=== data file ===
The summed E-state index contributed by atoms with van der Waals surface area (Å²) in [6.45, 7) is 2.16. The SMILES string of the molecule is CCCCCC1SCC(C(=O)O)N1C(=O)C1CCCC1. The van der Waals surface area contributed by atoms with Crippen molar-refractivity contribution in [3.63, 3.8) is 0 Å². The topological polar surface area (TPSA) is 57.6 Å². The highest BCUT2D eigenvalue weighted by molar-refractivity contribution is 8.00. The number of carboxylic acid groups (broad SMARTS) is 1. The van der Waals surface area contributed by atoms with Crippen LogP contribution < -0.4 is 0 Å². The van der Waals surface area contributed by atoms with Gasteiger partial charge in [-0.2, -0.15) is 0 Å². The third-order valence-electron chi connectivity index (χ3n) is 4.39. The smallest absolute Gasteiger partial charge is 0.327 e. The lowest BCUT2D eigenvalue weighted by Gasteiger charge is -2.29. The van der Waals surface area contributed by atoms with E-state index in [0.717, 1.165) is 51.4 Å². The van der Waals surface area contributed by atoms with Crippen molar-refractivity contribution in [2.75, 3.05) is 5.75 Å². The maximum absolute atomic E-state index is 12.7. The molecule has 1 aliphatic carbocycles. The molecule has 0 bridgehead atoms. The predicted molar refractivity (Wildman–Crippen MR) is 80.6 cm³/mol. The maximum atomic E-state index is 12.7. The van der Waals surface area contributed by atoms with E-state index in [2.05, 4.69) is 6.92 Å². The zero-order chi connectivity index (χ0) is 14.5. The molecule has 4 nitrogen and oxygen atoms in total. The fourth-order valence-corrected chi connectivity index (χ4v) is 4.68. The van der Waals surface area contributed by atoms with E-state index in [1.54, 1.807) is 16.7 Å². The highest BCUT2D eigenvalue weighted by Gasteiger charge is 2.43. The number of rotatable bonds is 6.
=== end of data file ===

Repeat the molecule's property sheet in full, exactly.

The summed E-state index contributed by atoms with van der Waals surface area (Å²) in [6.45, 7) is 2.16. The SMILES string of the molecule is CCCCCC1SCC(C(=O)O)N1C(=O)C1CCCC1. The van der Waals surface area contributed by atoms with Crippen molar-refractivity contribution in [3.63, 3.8) is 0 Å². The topological polar surface area (TPSA) is 57.6 Å². The highest BCUT2D eigenvalue weighted by molar-refractivity contribution is 8.00. The number of carboxylic acid groups (broad SMARTS) is 1. The van der Waals surface area contributed by atoms with Crippen LogP contribution < -0.4 is 0 Å². The van der Waals surface area contributed by atoms with Gasteiger partial charge in [-0.2, -0.15) is 0 Å². The third-order valence-electron chi connectivity index (χ3n) is 4.39. The smallest absolute Gasteiger partial charge is 0.327 e. The lowest BCUT2D eigenvalue weighted by Gasteiger charge is -2.29. The van der Waals surface area contributed by atoms with E-state index in [0.717, 1.165) is 51.4 Å². The van der Waals surface area contributed by atoms with Crippen molar-refractivity contribution in [2.75, 3.05) is 5.75 Å². The maximum absolute atomic E-state index is 12.7. The molecule has 1 aliphatic carbocycles. The molecule has 0 bridgehead atoms. The predicted molar refractivity (Wildman–Crippen MR) is 80.6 cm³/mol. The maximum atomic E-state index is 12.7. The van der Waals surface area contributed by atoms with E-state index in [2.05, 4.69) is 6.92 Å². The zero-order chi connectivity index (χ0) is 14.5. The molecule has 4 nitrogen and oxygen atoms in total. The fourth-order valence-corrected chi connectivity index (χ4v) is 4.68. The van der Waals surface area contributed by atoms with E-state index in [1.54, 1.807) is 16.7 Å². The highest BCUT2D eigenvalue weighted by Gasteiger charge is 2.43. The number of rotatable bonds is 6.